Your daughter is 27 and walking in recovery, and working part-time, and going to school part-time, all are admirable awesome things!!!

    You may want to consider drawing up a contract with your husband and daughter outlining your expectations of her behavior while she is a guest at your home. It makes sense to have her be a part of contributing to drawing up the contract, but you and hubby have final say regarding your home and its rules! Consequences for poor decisions should be spelled out clearly in the contract and you and your husband must be committed to follow through on whatever you decide.

    I have a disabled sister who is thriving since the family got together and established a contract outlining acceptable behaviors and consequences for unacceptable behaviors. ANNNDDDD she wasn't even living at my parent's house when we met with her to draw up the contract!!! She was just constantly manipulating everyone and no one wanted to be around her. She was not taking her Rx medications... it was a nightmare. She is still disabled, but she's doing remarkably better since the whole family (siblings and parents) joined forces to confront her manipulative behaviors and establish clear "if you do (unacceptable behavior) (appropriate consequence) will happen" written out and signed by all (agreeing to enforce.) That is the point where we can all pinpoint that her behavior made a drastic change for the better!!!!!!!!!!!!!!!!!!!!!!!!!! :bigsmile:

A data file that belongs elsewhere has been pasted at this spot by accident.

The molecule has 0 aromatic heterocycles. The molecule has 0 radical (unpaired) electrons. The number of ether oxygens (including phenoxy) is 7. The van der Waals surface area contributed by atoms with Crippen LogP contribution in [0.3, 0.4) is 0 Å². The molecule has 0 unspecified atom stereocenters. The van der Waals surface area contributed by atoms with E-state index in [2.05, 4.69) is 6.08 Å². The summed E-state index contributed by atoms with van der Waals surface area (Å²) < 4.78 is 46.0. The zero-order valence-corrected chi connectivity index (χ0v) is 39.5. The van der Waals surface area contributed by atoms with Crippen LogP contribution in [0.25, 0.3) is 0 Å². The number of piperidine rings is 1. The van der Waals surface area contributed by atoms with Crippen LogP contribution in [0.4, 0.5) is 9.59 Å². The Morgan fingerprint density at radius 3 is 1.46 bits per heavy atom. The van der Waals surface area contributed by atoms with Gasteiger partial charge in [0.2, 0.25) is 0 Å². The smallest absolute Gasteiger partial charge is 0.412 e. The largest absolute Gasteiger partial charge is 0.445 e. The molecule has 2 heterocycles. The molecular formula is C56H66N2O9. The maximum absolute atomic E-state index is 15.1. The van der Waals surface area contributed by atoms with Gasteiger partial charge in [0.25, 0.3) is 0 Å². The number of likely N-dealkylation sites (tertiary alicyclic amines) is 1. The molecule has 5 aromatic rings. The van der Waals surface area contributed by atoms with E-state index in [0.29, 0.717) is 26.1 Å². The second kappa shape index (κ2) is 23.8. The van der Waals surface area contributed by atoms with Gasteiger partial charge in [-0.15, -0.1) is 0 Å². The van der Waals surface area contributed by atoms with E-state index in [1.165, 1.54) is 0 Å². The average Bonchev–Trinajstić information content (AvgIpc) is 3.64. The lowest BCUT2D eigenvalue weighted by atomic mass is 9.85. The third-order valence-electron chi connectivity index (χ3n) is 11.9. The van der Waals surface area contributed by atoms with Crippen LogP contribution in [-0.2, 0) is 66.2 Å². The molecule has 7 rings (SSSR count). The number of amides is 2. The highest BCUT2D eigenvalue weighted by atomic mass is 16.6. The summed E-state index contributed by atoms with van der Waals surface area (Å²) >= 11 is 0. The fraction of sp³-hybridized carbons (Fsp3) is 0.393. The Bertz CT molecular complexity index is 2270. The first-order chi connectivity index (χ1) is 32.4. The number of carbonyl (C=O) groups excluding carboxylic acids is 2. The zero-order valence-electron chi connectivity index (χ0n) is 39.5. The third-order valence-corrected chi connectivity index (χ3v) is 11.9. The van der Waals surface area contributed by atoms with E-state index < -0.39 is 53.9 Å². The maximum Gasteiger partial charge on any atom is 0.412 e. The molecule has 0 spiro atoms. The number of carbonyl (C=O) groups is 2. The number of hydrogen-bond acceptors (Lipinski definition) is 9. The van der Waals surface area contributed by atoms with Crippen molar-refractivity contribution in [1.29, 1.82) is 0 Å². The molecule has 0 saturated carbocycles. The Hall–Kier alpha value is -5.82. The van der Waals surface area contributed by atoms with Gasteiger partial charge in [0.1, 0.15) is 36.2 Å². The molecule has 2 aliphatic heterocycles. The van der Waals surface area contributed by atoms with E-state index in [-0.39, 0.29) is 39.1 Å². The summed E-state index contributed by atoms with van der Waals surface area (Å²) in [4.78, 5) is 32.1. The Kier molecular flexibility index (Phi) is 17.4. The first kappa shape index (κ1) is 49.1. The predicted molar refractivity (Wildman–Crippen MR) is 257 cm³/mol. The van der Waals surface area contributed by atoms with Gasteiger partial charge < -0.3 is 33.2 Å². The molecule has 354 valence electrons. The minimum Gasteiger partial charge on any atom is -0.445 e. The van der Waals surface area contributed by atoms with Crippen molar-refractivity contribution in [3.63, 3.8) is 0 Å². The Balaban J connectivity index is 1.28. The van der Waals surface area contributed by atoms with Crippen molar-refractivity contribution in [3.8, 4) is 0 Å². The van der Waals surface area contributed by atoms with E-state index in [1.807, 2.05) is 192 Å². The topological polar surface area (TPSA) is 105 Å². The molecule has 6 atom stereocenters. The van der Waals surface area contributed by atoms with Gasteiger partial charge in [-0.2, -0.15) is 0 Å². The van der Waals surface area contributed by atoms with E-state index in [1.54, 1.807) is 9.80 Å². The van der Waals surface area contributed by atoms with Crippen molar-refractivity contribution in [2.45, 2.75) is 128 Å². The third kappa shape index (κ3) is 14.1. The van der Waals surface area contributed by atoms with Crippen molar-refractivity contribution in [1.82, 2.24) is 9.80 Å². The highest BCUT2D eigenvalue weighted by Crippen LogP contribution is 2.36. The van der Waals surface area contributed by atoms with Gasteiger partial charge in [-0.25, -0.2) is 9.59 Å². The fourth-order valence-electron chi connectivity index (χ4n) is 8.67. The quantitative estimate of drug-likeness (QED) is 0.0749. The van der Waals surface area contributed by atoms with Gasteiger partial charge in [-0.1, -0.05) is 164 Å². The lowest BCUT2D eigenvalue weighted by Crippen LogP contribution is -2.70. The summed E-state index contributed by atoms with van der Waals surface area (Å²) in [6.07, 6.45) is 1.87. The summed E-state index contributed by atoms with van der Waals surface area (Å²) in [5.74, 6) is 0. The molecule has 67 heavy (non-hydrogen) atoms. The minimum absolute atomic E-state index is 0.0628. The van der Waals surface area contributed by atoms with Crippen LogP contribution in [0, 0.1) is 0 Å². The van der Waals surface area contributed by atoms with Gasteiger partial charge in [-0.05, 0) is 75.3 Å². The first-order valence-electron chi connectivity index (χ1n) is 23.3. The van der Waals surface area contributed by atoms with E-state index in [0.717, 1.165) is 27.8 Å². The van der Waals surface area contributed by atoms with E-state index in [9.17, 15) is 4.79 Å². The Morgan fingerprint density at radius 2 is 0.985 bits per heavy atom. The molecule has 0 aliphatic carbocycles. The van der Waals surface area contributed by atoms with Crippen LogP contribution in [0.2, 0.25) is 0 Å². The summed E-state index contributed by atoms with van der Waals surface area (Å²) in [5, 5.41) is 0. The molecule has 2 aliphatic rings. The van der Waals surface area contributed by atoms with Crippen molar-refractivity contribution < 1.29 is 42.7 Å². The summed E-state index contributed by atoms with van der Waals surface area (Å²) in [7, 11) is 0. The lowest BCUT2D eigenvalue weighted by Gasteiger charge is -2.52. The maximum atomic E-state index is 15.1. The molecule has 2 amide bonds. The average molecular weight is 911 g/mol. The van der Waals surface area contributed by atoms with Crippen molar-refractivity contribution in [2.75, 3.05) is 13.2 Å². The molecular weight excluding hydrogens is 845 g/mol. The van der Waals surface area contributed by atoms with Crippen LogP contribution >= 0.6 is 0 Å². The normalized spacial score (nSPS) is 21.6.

We offered for our 18 year old difficult child-DS to return home under a contract but he thought the concept was "too controlling" besides, he's living the "good life" playing baby to his "best-friend"'s mommy and daddy these days. Pays no rent, free food, travel... etc... his friend's parents are triangulated enablers and see NOTHING wrong with what they are doing, yet they are sitting very comfortably in their judgment seats wagging their fingers at how horrible we are. Lord, convict them!!!!

    Certainly at age 27 it's appropriate for your daughter to get a "grasp" of the fact that this is her life. There is nothing wrong with giving your daughter full-ownership of the full-consequences-and-rewards of her own choices.

    You and your husband need to stand boldly and united in your authority as her parents, and as the owners of your home. Your daughter will thrive as you lovingly take that stance.

    It really IS generous loving and kind to establish boundaries for your adult children!!!

    There is nothing mean about helping your children move toward bearing their own adult responsiblities.
  5. Fran

    Fran Former desparate mom

    Has she returned to the house already?
    Why would husband ask her back without consulting you?
    It's my experience that the mom's end up dealing with most of the problems. I would not be happy with husband. If she is there, then I guess you have to work things out
    so she follows the rules. If school is part time then she should absolutely be force to work and pay rent. A definite departure date would also be a good thing.